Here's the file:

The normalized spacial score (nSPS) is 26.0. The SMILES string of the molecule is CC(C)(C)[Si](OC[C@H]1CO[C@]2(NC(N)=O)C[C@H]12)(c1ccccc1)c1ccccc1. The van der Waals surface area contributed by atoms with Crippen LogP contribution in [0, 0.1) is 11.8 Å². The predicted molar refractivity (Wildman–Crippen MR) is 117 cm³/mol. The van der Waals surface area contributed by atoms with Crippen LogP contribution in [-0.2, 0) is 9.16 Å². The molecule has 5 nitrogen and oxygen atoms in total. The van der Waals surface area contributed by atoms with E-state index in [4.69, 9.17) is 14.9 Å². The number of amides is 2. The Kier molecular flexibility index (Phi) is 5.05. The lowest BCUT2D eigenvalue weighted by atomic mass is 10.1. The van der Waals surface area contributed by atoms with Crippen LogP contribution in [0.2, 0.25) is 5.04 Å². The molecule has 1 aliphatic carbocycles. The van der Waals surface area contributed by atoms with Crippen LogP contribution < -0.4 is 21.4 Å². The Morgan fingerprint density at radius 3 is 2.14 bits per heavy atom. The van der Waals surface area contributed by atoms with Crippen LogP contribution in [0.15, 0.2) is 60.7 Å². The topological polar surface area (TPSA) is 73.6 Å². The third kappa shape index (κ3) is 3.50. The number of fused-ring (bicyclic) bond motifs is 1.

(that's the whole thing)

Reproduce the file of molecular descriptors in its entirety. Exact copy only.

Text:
The normalized spacial score (nSPS) is 26.0. The SMILES string of the molecule is CC(C)(C)[Si](OC[C@H]1CO[C@]2(NC(N)=O)C[C@H]12)(c1ccccc1)c1ccccc1. The van der Waals surface area contributed by atoms with Crippen LogP contribution in [0, 0.1) is 11.8 Å². The predicted molar refractivity (Wildman–Crippen MR) is 117 cm³/mol. The van der Waals surface area contributed by atoms with Crippen LogP contribution in [-0.2, 0) is 9.16 Å². The molecule has 5 nitrogen and oxygen atoms in total. The van der Waals surface area contributed by atoms with E-state index in [4.69, 9.17) is 14.9 Å². The number of amides is 2. The Kier molecular flexibility index (Phi) is 5.05. The lowest BCUT2D eigenvalue weighted by atomic mass is 10.1. The van der Waals surface area contributed by atoms with Crippen LogP contribution in [0.2, 0.25) is 5.04 Å². The molecule has 1 aliphatic carbocycles. The van der Waals surface area contributed by atoms with Crippen LogP contribution < -0.4 is 21.4 Å². The Morgan fingerprint density at radius 3 is 2.14 bits per heavy atom. The van der Waals surface area contributed by atoms with Crippen LogP contribution in [0.15, 0.2) is 60.7 Å². The topological polar surface area (TPSA) is 73.6 Å². The third kappa shape index (κ3) is 3.50. The number of fused-ring (bicyclic) bond motifs is 1.